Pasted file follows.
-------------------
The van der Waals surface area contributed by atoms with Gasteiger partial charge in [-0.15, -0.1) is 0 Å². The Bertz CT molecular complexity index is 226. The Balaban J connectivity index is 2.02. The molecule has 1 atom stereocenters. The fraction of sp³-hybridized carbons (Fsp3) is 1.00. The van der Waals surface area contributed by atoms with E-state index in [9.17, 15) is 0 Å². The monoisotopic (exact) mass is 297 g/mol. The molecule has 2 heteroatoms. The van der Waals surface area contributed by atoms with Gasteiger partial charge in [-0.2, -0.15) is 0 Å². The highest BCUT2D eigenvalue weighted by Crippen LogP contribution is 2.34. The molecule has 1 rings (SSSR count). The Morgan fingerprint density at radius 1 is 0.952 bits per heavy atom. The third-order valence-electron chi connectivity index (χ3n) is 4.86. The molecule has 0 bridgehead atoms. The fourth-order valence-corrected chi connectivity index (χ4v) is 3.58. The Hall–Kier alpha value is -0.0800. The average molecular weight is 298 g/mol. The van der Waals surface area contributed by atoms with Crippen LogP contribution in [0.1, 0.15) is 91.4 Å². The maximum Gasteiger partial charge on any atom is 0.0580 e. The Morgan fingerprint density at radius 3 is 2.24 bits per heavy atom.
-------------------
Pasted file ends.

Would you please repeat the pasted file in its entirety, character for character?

The van der Waals surface area contributed by atoms with Gasteiger partial charge in [-0.15, -0.1) is 0 Å². The Bertz CT molecular complexity index is 226. The Balaban J connectivity index is 2.02. The molecule has 1 atom stereocenters. The fraction of sp³-hybridized carbons (Fsp3) is 1.00. The van der Waals surface area contributed by atoms with E-state index in [9.17, 15) is 0 Å². The monoisotopic (exact) mass is 297 g/mol. The molecule has 2 heteroatoms. The van der Waals surface area contributed by atoms with Gasteiger partial charge in [-0.2, -0.15) is 0 Å². The highest BCUT2D eigenvalue weighted by Crippen LogP contribution is 2.34. The molecule has 1 rings (SSSR count). The Morgan fingerprint density at radius 1 is 0.952 bits per heavy atom. The third-order valence-electron chi connectivity index (χ3n) is 4.86. The molecule has 0 bridgehead atoms. The fourth-order valence-corrected chi connectivity index (χ4v) is 3.58. The Hall–Kier alpha value is -0.0800. The average molecular weight is 298 g/mol. The van der Waals surface area contributed by atoms with Crippen LogP contribution in [0.1, 0.15) is 91.4 Å². The maximum Gasteiger partial charge on any atom is 0.0580 e. The Morgan fingerprint density at radius 3 is 2.24 bits per heavy atom.